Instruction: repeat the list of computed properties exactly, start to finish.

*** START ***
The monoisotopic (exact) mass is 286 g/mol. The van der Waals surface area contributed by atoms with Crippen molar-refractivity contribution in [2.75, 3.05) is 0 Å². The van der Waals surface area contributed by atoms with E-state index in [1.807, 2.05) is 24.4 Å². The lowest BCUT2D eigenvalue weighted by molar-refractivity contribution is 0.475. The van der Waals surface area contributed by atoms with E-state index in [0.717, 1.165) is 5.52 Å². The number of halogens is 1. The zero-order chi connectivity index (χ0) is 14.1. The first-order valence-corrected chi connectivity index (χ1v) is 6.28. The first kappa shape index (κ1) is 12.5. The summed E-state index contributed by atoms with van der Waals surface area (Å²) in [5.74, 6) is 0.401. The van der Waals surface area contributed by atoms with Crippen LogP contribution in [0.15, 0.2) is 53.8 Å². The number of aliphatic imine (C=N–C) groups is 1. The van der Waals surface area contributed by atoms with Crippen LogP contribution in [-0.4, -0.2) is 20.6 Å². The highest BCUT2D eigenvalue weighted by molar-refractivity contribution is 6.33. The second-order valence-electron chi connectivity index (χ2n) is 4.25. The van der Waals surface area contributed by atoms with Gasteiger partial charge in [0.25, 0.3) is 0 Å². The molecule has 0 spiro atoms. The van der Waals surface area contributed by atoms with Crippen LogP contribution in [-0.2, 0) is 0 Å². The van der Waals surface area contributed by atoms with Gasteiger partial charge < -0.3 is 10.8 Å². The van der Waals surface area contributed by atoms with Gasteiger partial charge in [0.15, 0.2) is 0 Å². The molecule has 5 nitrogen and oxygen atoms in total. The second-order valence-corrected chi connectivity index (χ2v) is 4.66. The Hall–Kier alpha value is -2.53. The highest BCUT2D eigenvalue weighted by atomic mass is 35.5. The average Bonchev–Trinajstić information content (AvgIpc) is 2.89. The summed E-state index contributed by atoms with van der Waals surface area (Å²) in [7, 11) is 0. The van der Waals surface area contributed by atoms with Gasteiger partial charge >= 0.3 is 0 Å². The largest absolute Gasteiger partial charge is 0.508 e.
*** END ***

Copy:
The monoisotopic (exact) mass is 286 g/mol. The van der Waals surface area contributed by atoms with Crippen molar-refractivity contribution in [2.75, 3.05) is 0 Å². The van der Waals surface area contributed by atoms with E-state index in [1.807, 2.05) is 24.4 Å². The lowest BCUT2D eigenvalue weighted by molar-refractivity contribution is 0.475. The van der Waals surface area contributed by atoms with E-state index in [0.717, 1.165) is 5.52 Å². The number of halogens is 1. The zero-order chi connectivity index (χ0) is 14.1. The first-order valence-corrected chi connectivity index (χ1v) is 6.28. The first kappa shape index (κ1) is 12.5. The summed E-state index contributed by atoms with van der Waals surface area (Å²) in [5.74, 6) is 0.401. The van der Waals surface area contributed by atoms with Crippen LogP contribution in [0.15, 0.2) is 53.8 Å². The number of aliphatic imine (C=N–C) groups is 1. The van der Waals surface area contributed by atoms with Crippen LogP contribution in [-0.4, -0.2) is 20.6 Å². The highest BCUT2D eigenvalue weighted by molar-refractivity contribution is 6.33. The second-order valence-electron chi connectivity index (χ2n) is 4.25. The van der Waals surface area contributed by atoms with Gasteiger partial charge in [0.25, 0.3) is 0 Å². The molecule has 0 spiro atoms. The van der Waals surface area contributed by atoms with Crippen LogP contribution in [-0.2, 0) is 0 Å². The van der Waals surface area contributed by atoms with Gasteiger partial charge < -0.3 is 10.8 Å². The van der Waals surface area contributed by atoms with Gasteiger partial charge in [0.15, 0.2) is 0 Å². The molecule has 5 nitrogen and oxygen atoms in total. The second-order valence-corrected chi connectivity index (χ2v) is 4.66. The Hall–Kier alpha value is -2.53. The highest BCUT2D eigenvalue weighted by atomic mass is 35.5. The average Bonchev–Trinajstić information content (AvgIpc) is 2.89. The summed E-state index contributed by atoms with van der Waals surface area (Å²) in [7, 11) is 0. The van der Waals surface area contributed by atoms with Gasteiger partial charge >= 0.3 is 0 Å². The largest absolute Gasteiger partial charge is 0.508 e.